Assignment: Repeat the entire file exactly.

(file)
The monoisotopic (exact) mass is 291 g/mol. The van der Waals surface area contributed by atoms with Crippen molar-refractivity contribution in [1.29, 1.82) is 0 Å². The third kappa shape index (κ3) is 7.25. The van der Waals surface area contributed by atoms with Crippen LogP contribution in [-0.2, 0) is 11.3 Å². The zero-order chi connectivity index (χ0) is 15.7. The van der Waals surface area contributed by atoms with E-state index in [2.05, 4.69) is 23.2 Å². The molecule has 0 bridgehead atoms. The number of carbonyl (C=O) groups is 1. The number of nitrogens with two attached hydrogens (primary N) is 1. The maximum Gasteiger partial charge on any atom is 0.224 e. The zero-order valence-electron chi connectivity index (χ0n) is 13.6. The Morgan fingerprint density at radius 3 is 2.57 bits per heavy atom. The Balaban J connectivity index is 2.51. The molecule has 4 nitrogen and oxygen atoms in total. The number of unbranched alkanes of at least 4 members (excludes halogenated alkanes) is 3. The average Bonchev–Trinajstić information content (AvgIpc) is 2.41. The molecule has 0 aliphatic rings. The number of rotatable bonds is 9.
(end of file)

The monoisotopic (exact) mass is 291 g/mol. The van der Waals surface area contributed by atoms with Crippen molar-refractivity contribution in [1.29, 1.82) is 0 Å². The third kappa shape index (κ3) is 7.25. The van der Waals surface area contributed by atoms with Crippen LogP contribution in [-0.2, 0) is 11.3 Å². The zero-order chi connectivity index (χ0) is 15.7. The van der Waals surface area contributed by atoms with E-state index in [2.05, 4.69) is 23.2 Å². The molecule has 0 bridgehead atoms. The number of carbonyl (C=O) groups is 1. The number of nitrogens with two attached hydrogens (primary N) is 1. The maximum Gasteiger partial charge on any atom is 0.224 e. The zero-order valence-electron chi connectivity index (χ0n) is 13.6. The Morgan fingerprint density at radius 3 is 2.57 bits per heavy atom. The Balaban J connectivity index is 2.51. The molecule has 4 nitrogen and oxygen atoms in total. The number of unbranched alkanes of at least 4 members (excludes halogenated alkanes) is 3. The average Bonchev–Trinajstić information content (AvgIpc) is 2.41. The molecule has 0 aliphatic rings. The number of rotatable bonds is 9.